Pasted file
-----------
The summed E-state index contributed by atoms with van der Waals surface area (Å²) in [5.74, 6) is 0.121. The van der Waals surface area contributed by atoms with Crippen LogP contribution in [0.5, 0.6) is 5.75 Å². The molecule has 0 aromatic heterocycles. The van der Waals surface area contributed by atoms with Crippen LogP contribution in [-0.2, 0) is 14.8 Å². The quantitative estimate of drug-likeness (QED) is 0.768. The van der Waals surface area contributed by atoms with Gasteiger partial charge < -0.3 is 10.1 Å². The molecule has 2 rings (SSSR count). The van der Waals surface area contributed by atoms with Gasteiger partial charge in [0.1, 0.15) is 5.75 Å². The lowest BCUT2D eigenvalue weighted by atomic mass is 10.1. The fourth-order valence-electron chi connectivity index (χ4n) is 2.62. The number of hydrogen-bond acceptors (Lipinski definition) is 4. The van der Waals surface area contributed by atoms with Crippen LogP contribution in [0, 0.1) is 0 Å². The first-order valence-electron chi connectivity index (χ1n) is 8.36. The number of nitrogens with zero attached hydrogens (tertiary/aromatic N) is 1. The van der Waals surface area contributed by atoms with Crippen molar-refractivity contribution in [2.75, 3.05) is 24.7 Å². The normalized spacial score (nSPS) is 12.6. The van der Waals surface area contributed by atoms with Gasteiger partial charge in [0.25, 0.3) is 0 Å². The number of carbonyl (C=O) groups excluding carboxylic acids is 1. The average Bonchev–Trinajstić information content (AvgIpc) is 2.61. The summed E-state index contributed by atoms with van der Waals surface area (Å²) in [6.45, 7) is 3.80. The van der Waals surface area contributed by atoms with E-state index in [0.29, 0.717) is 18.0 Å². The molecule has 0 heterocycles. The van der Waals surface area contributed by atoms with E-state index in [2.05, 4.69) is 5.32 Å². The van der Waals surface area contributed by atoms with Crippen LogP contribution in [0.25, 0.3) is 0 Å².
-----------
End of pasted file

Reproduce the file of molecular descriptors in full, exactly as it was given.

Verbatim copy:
The summed E-state index contributed by atoms with van der Waals surface area (Å²) in [5.74, 6) is 0.121. The van der Waals surface area contributed by atoms with Crippen LogP contribution in [0.5, 0.6) is 5.75 Å². The molecule has 0 aromatic heterocycles. The van der Waals surface area contributed by atoms with Crippen LogP contribution in [-0.2, 0) is 14.8 Å². The quantitative estimate of drug-likeness (QED) is 0.768. The van der Waals surface area contributed by atoms with Gasteiger partial charge < -0.3 is 10.1 Å². The molecule has 2 rings (SSSR count). The van der Waals surface area contributed by atoms with Gasteiger partial charge in [0.1, 0.15) is 5.75 Å². The lowest BCUT2D eigenvalue weighted by atomic mass is 10.1. The fourth-order valence-electron chi connectivity index (χ4n) is 2.62. The number of hydrogen-bond acceptors (Lipinski definition) is 4. The van der Waals surface area contributed by atoms with Crippen LogP contribution in [0, 0.1) is 0 Å². The first-order valence-electron chi connectivity index (χ1n) is 8.36. The number of nitrogens with zero attached hydrogens (tertiary/aromatic N) is 1. The van der Waals surface area contributed by atoms with Crippen molar-refractivity contribution in [2.75, 3.05) is 24.7 Å². The normalized spacial score (nSPS) is 12.6. The van der Waals surface area contributed by atoms with Gasteiger partial charge in [0.25, 0.3) is 0 Å². The number of carbonyl (C=O) groups excluding carboxylic acids is 1. The average Bonchev–Trinajstić information content (AvgIpc) is 2.61. The summed E-state index contributed by atoms with van der Waals surface area (Å²) in [6.45, 7) is 3.80. The van der Waals surface area contributed by atoms with E-state index in [0.29, 0.717) is 18.0 Å². The molecule has 0 heterocycles. The van der Waals surface area contributed by atoms with E-state index in [2.05, 4.69) is 5.32 Å². The van der Waals surface area contributed by atoms with Crippen LogP contribution in [0.25, 0.3) is 0 Å².